I am trying to avoid having to do a JSON deserialized untyped, but not sure if I can... I get back a response of contact data from a third party that looks something like this:

{"data": {

So if you use JSONtoApex, you get a class like this:

public class jContactsDemo {

    public class Data {
        public 1500 1500;
        public 1500 298;

    public class 1500 {
        public String id;
        public String last_name;

    public Data data;
    public Integer status_code;

Which makes sense - but of course, 1500 and 298 are both contacts with the same structure - so is there some way I am not thinking of to just let me use JSON.deserialize into a Apex Class that can recognize that each entry in the array is the same type?

I had tried to use an initial conversion using JSON.deserializeUntyped, and then loop through results of Map, convert to String, and deserialize each record one at a time:

Map<String, Object> m = (Map<String,Object>)JSON.deserializeUntyped(s);

 for (String s: m.keyset()){
     Map<String, Object> mData = (Map<String, Object>)m.get('data');
     for (String s2: mData.keyset()){
         String sJSON = String.ValueOf(mData.get(s2));

But when I look at the value I get out of the Map, all the double quotes have been removed, which throws a different error...

System.JSONException: Unexpected character ('a' (code 97)): was expecting double-quote to start field name at [line:1, column:3]

  • Hi, have you tried my method? I've tested and verified that you can indeed deserialise into the object of your choice, provided you do a little fiddling beforehand. Commented May 8, 2015 at 0:11

2 Answers 2


You are going to laugh at this, but it turns out that REENCODING as JSON at each step gets you your quoted values. Strange but true!! Try this:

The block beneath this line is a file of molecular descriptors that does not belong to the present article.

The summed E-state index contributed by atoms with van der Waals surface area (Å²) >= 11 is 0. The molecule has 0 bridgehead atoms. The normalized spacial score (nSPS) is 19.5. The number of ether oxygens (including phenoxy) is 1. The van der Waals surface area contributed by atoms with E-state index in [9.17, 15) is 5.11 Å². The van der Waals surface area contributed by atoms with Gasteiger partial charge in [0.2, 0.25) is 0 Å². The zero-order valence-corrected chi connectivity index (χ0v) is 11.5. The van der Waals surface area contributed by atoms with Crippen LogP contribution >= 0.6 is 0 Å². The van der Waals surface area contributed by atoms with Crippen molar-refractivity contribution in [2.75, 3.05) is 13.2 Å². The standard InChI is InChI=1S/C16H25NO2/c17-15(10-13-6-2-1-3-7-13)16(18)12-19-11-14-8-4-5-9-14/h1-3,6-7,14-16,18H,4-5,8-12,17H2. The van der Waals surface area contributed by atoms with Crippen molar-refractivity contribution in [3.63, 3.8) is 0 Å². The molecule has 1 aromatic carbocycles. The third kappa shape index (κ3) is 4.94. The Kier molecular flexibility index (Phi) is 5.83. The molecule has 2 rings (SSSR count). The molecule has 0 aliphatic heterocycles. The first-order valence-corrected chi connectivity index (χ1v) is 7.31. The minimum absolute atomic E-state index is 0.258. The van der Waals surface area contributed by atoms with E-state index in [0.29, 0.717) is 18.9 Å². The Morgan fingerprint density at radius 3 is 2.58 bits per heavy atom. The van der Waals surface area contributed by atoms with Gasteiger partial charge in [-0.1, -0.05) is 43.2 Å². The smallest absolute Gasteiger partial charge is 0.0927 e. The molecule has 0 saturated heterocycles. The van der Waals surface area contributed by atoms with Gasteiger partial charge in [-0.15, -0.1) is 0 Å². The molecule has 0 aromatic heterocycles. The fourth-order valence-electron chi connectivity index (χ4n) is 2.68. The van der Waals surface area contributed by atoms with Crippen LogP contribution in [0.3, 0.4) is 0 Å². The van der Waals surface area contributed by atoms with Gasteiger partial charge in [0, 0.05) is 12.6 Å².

String jsonData = '{"data": {"1500":{"id":"1500","last_name":"Test1"},"298":{"id":"298","last_name":"Test2"}},"status_code":200}';

//get top level map
Map<String,Object> jsonMap = (Map<String, Object>)JSON.deserializeUntyped(jsonData);

//extract data as JSON
String jsonSubset = JSON.serialize(jsonMap.get('data'));

//re-encode as a Map
Map<String,Object> jsonSubsetMap = (Map<String, Object>)JSON.deserializeUntyped(jsonSubset);

MyContact[] contacts = new MyContact[]{};
for (Object obj : jsonSubsetMap.values()){
    //re-encode as json, again!
    String jsonObj = JSON.serialize(obj);
    //deserialize that b@#$ard!!
    MyContact contact = (EBTestDeleteMe.MyContact)JSON.deserialize(jsonObj, MyContact.class);


This outputs:

DEBUG|(MyContact:[id=298, last_name=Test2], MyContact:[id=1500, last_name=Test1])

This assumes you have a class called MyContact that looks like this:

public class MyContact {
    public String id;
    public String last_name;
  • That is genius...though I feel like I need to take a shower after so much hackery... :) Commented May 8, 2015 at 0:20
  • Hahah. Yes, it is a bit hackish :) Commented May 8, 2015 at 0:28
  • like that code comment statement b@#$ard!!! Commented May 8, 2015 at 0:45
  • @CaspNZ This is called nailed it .... Commented May 8, 2015 at 0:45
  • Haha, I was pretty pleased with the outcome too... That comment wouldn't have made to production code ;) Commented May 8, 2015 at 1:27

Good question and very easy to get confused with format you have. As per JSON Syntax, format should be Key : Value.

Eventhough 1500 and 298 in your case has same structure but it has different key names. Thats why Salesforce or any other programming language will consider it as different node.

To answer your question - Did you tried something like this ?

Map<String, Object> m = (Map<String, Object>) JSON.deserializeUntyped(s);
List<Object> lstNode = (List<Object>) m.get('1500');

If not, Can you please post sample code.

  • Thing is, I won't know the Ids until I get back the response - so see sample above - I have to loop through the results of the 'data' object in the initial map to get each entry I need - but when I use that syntax, it seems to strip my "" from the JSON, and I can't deserialize it? Commented May 7, 2015 at 23:30
  • You can, check my answer out! Commented May 7, 2015 at 23:34

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